According to the Urchin, the prevailing atmosphere, at least in the Arts faculties, is a kind of fatalistic hedonism. These youngsters have decided that their chosen careers are unlikely to earn them enough to have to pay back their full loans and, anyway, who cares about a debt that remote?
The inevitable progeny of a buy-now, pay-later society, they are busy spending the vast and unprecedented sums the student loan company has placed in their pockets with no thought for making the money last. 'We'll all be in debt forever anyway' goes the reasoning, 'so what will an extra overdraft matter?'
This has become such common practice that many landlords are now asking for a year's rent up front, trying to get their hands on the money before it is frittered away. Nobody expects an 18-year-old to be an expert at managing money, but whose idea was it to present these youngsters barely out of school with a lump sum of several thousand pounds at once?
A friend recently told me that his niece, against her family's advice, spent almost all her student loan on a new car, which she wrote off in an accident a few weeks later - on third-party only insurance. The clear separation of student finance from family influence - though funnily enough they still take parental income into account when allocating grants - has placed a huge burden of responsibility in the hands of little more than children.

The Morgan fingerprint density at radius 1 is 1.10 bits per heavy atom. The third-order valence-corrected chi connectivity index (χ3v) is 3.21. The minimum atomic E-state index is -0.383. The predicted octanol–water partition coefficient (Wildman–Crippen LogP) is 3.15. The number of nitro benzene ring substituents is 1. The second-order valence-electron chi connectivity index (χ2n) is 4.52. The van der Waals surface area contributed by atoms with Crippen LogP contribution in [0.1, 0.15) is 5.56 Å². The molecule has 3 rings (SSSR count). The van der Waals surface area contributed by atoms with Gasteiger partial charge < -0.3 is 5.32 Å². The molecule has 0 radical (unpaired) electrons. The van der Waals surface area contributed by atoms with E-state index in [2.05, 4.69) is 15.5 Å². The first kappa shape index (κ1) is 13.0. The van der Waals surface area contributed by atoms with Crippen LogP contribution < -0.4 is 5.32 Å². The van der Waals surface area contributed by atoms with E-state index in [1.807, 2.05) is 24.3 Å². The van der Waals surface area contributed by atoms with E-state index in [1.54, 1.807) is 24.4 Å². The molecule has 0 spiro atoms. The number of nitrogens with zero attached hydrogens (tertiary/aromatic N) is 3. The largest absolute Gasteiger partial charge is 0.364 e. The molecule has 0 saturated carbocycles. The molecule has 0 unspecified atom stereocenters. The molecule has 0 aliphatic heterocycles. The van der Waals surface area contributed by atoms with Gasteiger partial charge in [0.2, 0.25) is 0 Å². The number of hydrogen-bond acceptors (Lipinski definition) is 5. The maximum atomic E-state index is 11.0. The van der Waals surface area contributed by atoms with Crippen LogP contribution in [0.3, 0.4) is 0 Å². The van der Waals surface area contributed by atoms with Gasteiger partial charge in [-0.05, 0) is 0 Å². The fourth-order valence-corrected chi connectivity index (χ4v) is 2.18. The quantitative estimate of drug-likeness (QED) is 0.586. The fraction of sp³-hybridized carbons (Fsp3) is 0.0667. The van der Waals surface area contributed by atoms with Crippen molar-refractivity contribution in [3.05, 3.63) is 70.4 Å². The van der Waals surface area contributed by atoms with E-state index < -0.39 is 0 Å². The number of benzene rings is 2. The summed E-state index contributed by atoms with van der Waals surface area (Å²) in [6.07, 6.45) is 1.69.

When you add the sense of a lifetime of debt hanging over them whatever they do and a 'because I'm worth it' culture that sees borrowing as a commonplace solution - how many people nowadays actually save up for something they want? (apart from my wise and discerning readers, that is) - you have a temptation to seize every opportunity for indulgence that many experienced adults would find hard to resist.
Incidentally, regular readers may remember this from last August, when the Clearing system broke down under the weight of numbers as candidates tried to get places ahead of the fee increases this year:
'There's a sort of January sales atmosphere about the whole business; desperate candidates grabbing any course they can to beat the rush and universities accepting on a first-come first-served basis rather than selecting students on their potential suitability for the course.I can't speak nationally - and I have been unable to find official figures - but of the Urchin's class at school, at least six have given up so far, making a drop-out rate of nearly 15%.
It will be interesting to see what the drop-out rate is over the next year.'